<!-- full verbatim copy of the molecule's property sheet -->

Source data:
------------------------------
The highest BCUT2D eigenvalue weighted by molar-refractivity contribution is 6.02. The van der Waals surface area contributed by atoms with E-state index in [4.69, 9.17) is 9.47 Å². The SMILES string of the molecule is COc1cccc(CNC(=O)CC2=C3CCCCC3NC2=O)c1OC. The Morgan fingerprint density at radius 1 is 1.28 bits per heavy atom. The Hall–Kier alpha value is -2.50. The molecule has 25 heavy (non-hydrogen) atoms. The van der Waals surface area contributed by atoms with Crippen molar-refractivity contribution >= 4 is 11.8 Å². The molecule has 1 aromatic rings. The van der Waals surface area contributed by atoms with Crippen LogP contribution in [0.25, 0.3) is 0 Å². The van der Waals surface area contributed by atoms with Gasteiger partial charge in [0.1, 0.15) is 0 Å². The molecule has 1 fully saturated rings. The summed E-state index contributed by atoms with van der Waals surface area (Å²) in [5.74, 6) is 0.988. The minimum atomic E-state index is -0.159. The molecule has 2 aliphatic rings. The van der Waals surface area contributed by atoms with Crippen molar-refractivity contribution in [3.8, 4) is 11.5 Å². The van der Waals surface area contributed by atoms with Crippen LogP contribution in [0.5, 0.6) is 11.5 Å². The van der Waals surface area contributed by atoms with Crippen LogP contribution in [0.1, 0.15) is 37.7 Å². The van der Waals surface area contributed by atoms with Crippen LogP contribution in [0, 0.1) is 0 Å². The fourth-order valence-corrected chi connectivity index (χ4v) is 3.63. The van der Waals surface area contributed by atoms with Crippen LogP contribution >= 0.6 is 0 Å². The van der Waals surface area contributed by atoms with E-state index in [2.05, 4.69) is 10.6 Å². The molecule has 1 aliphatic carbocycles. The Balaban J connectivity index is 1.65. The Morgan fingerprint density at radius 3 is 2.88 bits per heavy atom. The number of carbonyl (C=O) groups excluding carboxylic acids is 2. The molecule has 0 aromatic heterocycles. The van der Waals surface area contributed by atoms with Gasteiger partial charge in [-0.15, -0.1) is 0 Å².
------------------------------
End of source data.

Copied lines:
The highest BCUT2D eigenvalue weighted by molar-refractivity contribution is 6.02. The van der Waals surface area contributed by atoms with E-state index in [4.69, 9.17) is 9.47 Å². The SMILES string of the molecule is COc1cccc(CNC(=O)CC2=C3CCCCC3NC2=O)c1OC. The Morgan fingerprint density at radius 1 is 1.28 bits per heavy atom. The Hall–Kier alpha value is -2.50. The molecule has 25 heavy (non-hydrogen) atoms. The van der Waals surface area contributed by atoms with Crippen molar-refractivity contribution >= 4 is 11.8 Å². The molecule has 1 aromatic rings. The van der Waals surface area contributed by atoms with Crippen LogP contribution in [0.25, 0.3) is 0 Å². The van der Waals surface area contributed by atoms with Gasteiger partial charge in [0.1, 0.15) is 0 Å². The molecule has 1 fully saturated rings. The summed E-state index contributed by atoms with van der Waals surface area (Å²) in [5.74, 6) is 0.988. The minimum atomic E-state index is -0.159. The molecule has 2 aliphatic rings. The van der Waals surface area contributed by atoms with Crippen molar-refractivity contribution in [3.8, 4) is 11.5 Å². The van der Waals surface area contributed by atoms with Crippen LogP contribution in [0.5, 0.6) is 11.5 Å². The van der Waals surface area contributed by atoms with Crippen LogP contribution in [0.1, 0.15) is 37.7 Å². The van der Waals surface area contributed by atoms with Crippen LogP contribution in [0, 0.1) is 0 Å². The fourth-order valence-corrected chi connectivity index (χ4v) is 3.63. The van der Waals surface area contributed by atoms with Crippen LogP contribution >= 0.6 is 0 Å². The van der Waals surface area contributed by atoms with E-state index in [2.05, 4.69) is 10.6 Å². The molecule has 1 aliphatic carbocycles. The Balaban J connectivity index is 1.65. The Morgan fingerprint density at radius 3 is 2.88 bits per heavy atom. The number of carbonyl (C=O) groups excluding carboxylic acids is 2. The molecule has 0 aromatic heterocycles. The van der Waals surface area contributed by atoms with Gasteiger partial charge in [-0.15, -0.1) is 0 Å².